- Likable supporting cast, including Miguel’s younger brother.
- Well-paced story arcs throughout the series run.
- Post-feature featurettes such as “Young Miguel” help to provide back story on various characters without bludgeoning the reader with exposition within the actual issues. Also utilized effectively as a foreshadowing tool.
- Possibly the coolest Spiderman costume since the black and white one.
- Series ended far too quickly and in a rushed manner. It was a tough period for Marvel and comics in general, with various firings and financial troubles, and the 2099 series suffered at large for it.
- There were some tie-ins, but there could have been more tie-ins with past Marvel events. Part of writing the future is seeing how the events of the present affect those futures.
- More super-villains — there was a distinct lack of them throughout the series.
- The virtual reality elements were somewhat cheesy, but that may have been done with campy intentions.
Drew Magary is a blogger best known for his work on Deadspin and Kissing Suzy Kolber. If I’m a little bit biased in this review, it’s because I’m an admittedly big fan of his
dick jokes work at these two rather irreverent sports blogs. But I won’t be biased. I promise.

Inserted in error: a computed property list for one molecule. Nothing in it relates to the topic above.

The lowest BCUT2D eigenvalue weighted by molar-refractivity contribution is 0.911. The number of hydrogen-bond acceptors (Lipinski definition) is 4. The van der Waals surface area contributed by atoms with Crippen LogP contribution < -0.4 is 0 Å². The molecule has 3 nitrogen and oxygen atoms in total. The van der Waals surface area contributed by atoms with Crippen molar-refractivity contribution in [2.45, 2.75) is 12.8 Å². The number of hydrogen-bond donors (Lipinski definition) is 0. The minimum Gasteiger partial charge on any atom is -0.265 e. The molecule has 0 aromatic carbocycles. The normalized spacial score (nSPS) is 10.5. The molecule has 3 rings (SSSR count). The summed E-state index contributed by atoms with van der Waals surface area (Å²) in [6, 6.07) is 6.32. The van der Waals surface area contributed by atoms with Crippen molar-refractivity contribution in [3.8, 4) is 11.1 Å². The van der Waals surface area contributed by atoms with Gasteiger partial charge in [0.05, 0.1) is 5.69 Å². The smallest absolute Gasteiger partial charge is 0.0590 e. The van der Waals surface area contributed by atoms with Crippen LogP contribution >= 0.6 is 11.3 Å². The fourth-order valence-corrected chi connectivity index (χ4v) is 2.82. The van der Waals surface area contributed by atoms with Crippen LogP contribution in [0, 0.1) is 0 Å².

At first blush, The Postmortal is simple enough. Magary utilizes the soft science fiction device of “What If…?” while keeping everything more or less recognizable to our world — in this case, “What if we all lived forever?” To begin answering this question, the primary action of the novel begins in the very near future and introduces a world that has discovered the pharmaceutical fountain of youth. Through the rediscovered digital journal of John Farrell, encompassing a period of 60 years from 2019 AD to 2079 AD, the social, psychological, economic, religious, and political implications of eternal youth are explored.
In most minds, eternal youth seems to go hand in hand with every concept of an utopia (along with golden toilet seats). Like a number of speculative fiction authors before him, Magary does an excellent job of turning a simple assumption on its head, and does so by infusing tragedy, comedy, and some downright horrifying things into his tale. The concepts are well thought-out, the technological development is realistically paced and believable, while the characterization is consistent.
The Postmortal does a lot of things well in terms of story and characterization, but it falls short on a few other fronts. It’s always easier to criticize, so here goes: